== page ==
Website Redesign | Step One

Strategic planning

Assuming you’ve decided to undergo a website redesign project, your next question is likely, “Where do I start?”

Like any successful project, the best place to start is by laying a strong foundation.

It can be tempting to dive straight into design and development to get your website looking exceptional. But without an effective strategy, you may struggle to create a powerful user experience or solve for the challenges that prompted you to redesign your website in the first place. 

Additionally, you want to put as much time as possible between website redesigns. Laying the right foundation enables your website to grow and scale as your business does.

Graphic of website redesign project goals and objectives

Goals and objectives

Any project is incomplete without goals and objectives. What are you trying to achieve with your website? The simplest answer is more revenue. But how you accomplish that goal will vary depending on your business. When it comes to a redesign project, identifying the areas of improvement and what issues you’re trying to solve will ultimately inform your overall goals.

For instance, if you find that your prospects don’t know enough about your product by the time they reach sales, a primary goal could be increasing free trials or demo requests. Such a goal directly informs many of the decisions you make throughout the redesign project, including how content is written and organized across the site.

Buyer persona example

User research and buyer personas

Building a website that accomplishes your business goals starts with a keen understanding of your ideal customer. 

  • Who do you market and sell to? 
  • Which customers do you retain the longest? 
  • Why do prospects decide to choose your business over a competitor? 

Detailed buyer personas are designed to answer these questions, and they serve as an essential element of building an effective website. 


Buyer personas are semi-fictional representations of your ideal customer. They contain information like job roles and functions, their unique pain points and challenges, as well as your business’ value proposition or message that resonates with them the most. 

Creating buyer personas requires robust research into not only your revenue streams but also your CRM and user behavior. What content are the people who become customers engaging with? What subject matters do they care about?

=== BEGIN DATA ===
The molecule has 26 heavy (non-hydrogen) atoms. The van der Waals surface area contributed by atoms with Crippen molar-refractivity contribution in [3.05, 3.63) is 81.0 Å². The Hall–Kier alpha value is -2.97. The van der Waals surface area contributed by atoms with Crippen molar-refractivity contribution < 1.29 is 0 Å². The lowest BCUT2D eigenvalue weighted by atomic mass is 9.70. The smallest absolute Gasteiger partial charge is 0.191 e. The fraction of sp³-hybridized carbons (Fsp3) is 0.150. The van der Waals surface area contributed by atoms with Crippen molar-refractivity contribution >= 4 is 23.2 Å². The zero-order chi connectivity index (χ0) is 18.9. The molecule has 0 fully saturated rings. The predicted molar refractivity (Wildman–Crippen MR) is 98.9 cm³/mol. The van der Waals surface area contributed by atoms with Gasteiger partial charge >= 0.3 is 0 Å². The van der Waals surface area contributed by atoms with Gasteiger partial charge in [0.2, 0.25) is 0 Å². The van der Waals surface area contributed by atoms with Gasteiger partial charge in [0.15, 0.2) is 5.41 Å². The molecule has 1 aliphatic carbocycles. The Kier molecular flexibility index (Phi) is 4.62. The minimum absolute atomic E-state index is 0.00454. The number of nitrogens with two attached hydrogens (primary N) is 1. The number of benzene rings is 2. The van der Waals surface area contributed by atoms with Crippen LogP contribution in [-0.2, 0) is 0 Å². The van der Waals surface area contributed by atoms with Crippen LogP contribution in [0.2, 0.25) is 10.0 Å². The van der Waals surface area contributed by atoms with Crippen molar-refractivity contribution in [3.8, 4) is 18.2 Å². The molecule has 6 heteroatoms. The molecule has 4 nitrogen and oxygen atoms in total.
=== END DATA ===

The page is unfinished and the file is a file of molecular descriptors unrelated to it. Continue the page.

As you build out your buyer personas, conduct interviews with members of your sales, product and service teams to understand what they experience in their regular interactions with prospects and customers, as well as the customers themselves. 

By understanding these factors and learning more about these users, you’ll have a better understanding of the content that will attract them to your website and nurture them into customers. This information directly influences how you write, organize and design content later in the redesign process.

Triple constraints of project management

Project management

Website projects are complex, and effective project management is an essential driver of success. Websites need copywriting, graphic design, code development, review and many other things in between, so managing workloads and deadlines will also be a factor. 

As you’re laying out the goals and objectives of your website, it’s also important to consider the triple constraints of project management. In other words, what are your goals for time, budget and scope?

If your goal is to have a website up and running in weeks, not months, then you need to compromise on design or level of functionality. If you want a massive website with a depth and breadth of content and robust functionality, you need to compromise on time. 

With those factors considered, appointing someone to manage the project in its entirety is a wise decision. They won’t be the person doing all of the work, but they will hold those doing the work accountable to mapped out deadlines, monitor budget and keep key stakeholders informed about progress to make sure those doing the work get to focus on what they do best. 


At this point, we’ve already stressed the significance of this undertaking. While the research and planning is absolutely something your team can handle, you’re not always going to have the bandwidth or expertise to redesign your website internally. That’s where a partner can come in.  

Agency partners can take on entire projects or supplement your internal team where needed. For instance, you could outsource design and development if you don’t have an internal developer. Either way, there are a number of factors you can consider when evaluating potential partners: 

  • Timeline: Can this partner accommodate your desired timeline?
  • Budget: Is their price range within your budget?
  • Technical capabilities: Are they capable of accomplishing everything you want on your site? That can include being able to work on your content management system or integrating your website with your CRM or marketing automation platform.
  • One-time project vs. long-term partnership: Are you looking for a one-off project or a team that can help with continued maintenance and improvements? Does this team align with your needs?
  • Familiarity with your industry: Have they built sites for similar audiences to yours in the past?
  • Experience with your type of website: Do they have experience building the type of website your company has? For example, inbound websites and e-commerce websites follow different best practices, so you’d want an agency familiar with the structure your site will have.